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Murphy, Morris & Co. vs. Collector of Customs (Pu) should have been classified as one machine.

• The Attorney General ​did not agree with the contention of the appellee that
October 16, 1908 | Willard, J. | Ejusdem Generis- ​generic character preceded
every kind of machinery used in a an electric light and power plant falls
by the word "other”.
under paragraph 257 letter (b), of the Tariff Act of 1901 “other machinery for
the generation of electricity”
PETITIONER:​ Murphy, Morris & Co.
Issues:
RESPONDENT: ​The Collector of Customs
1. Whether or not the steam turbine can be classified under the last
named paragraph as ​“Other machinery and detached parts not otherwise
DOCTRINE/S:
provided for”
Main doctrine:
2.Whether or not the steam turbines falls under Dynamos, generators,
exciters, and all other machinery for the generation of electricity.
• Ejusdem Generis -When a statute describes things of a particular class or
kind, accompanied by words of a generic ​character preceded by the word
Held:
"other,"​ the generic words will usually be limited to things of a kindred
1. Whether or not the steam turbine can be classified under the last
nature with those particularly enumerated, unless there be something in the
named paragraph as ​“Other machinery and detached parts not otherwise
context or history of the statute to repel such inference.
provided for”
------x
Also mentioned in the case:
➢ No. This contention cannot be sustained, for it was ​held by the court in
the case of Calder & Co. vs. U.S​. that a portable steam engine used as a
• Noscitur a sociis - the meaning of an unclear word may be known from its
motor for a rice cleaning plant must be classified under paragraph 257 as
accompanying words.
“other machinery” because it was no where specifically mentioned in the act.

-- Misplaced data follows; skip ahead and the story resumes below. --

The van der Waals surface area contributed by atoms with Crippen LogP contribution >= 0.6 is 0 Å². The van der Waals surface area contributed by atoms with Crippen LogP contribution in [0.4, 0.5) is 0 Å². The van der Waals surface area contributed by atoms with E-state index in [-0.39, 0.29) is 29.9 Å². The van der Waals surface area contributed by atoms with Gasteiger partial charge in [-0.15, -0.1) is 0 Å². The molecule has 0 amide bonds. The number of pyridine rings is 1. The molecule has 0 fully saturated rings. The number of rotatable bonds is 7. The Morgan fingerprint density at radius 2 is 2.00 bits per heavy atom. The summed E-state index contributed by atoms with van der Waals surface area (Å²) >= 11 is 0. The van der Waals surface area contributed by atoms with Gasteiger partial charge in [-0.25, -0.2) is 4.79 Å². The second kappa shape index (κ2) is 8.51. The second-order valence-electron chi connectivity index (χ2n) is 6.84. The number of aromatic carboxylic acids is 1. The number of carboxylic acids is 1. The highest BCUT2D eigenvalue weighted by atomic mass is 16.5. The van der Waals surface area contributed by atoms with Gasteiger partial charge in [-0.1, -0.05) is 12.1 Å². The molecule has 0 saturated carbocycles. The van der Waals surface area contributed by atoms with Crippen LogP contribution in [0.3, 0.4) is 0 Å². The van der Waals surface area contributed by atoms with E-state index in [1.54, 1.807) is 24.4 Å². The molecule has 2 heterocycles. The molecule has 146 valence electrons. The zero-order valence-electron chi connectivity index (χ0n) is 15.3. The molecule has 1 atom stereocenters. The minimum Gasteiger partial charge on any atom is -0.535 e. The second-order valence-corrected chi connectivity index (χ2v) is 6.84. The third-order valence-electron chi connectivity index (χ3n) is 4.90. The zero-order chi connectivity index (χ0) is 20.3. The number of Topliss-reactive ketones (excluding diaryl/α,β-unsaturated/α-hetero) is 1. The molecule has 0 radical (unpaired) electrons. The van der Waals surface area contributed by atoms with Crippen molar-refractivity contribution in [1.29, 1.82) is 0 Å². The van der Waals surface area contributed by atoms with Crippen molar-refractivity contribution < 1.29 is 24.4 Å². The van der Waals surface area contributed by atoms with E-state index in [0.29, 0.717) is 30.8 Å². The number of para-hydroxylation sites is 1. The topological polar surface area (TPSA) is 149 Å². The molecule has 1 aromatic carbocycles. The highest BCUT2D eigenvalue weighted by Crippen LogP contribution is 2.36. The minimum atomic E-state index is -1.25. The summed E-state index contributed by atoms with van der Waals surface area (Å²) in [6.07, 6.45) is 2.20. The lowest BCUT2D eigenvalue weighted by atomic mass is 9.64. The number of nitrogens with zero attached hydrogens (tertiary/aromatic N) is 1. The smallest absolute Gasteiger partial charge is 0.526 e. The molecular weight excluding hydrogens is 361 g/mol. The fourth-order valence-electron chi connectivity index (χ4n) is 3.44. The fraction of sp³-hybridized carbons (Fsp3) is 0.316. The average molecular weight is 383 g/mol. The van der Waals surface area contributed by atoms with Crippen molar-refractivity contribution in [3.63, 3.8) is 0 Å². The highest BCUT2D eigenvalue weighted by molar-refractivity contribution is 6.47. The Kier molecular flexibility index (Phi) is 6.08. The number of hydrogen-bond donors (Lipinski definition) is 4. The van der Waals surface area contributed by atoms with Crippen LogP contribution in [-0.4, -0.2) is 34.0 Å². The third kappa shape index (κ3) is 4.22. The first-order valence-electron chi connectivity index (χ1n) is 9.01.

In this case, ​the materials brought by the importers were not specifically
mentioned​ ​under paragraphs 250 or 257 of the Tariff Act of 1901.
Facts: 2. Whether or not the steam turbines falls under Dynamos,
• On October 29, 1904 JG White and Co. imported a “ One ​steam turbine, generators, exciters, and all other machinery for the generation of electricity.
condensing machinery, hot well and pumps, complete with parts and
accessories.” ➢ No. The machinery imported was not a complete machine for
• The steam turbine and the condensing machinery was classified by the the generation of electricity because no dynamo was imported with it. It must
Collector of Customs under Paragraph 257 letter (b), of the Tariff Act of be therefore separated into its component parts and must be considered
1901 separately.
• Importers affirmed the classification as to the steam turbine and the
condensers but sustained the protest as to the pumps Statcon:
• Petitioner prays the court reversed the decision of the collector and held that • When a statute describes things of a particular class or kind, accompanied
all the machinery should be classified under paragraph 250, as machinery for by words of a generic character preceded by the word “Other,” the generic
the generation of power of electricity words will usually be limited to things of a kindred nature with those
• The machinery was imported for use, and is now actually used by the particularly enumerated unless there be something in the context or the
Manila Electric Railroad and Light Company in its plant in Manila, and it is history of the statute to repel such inference.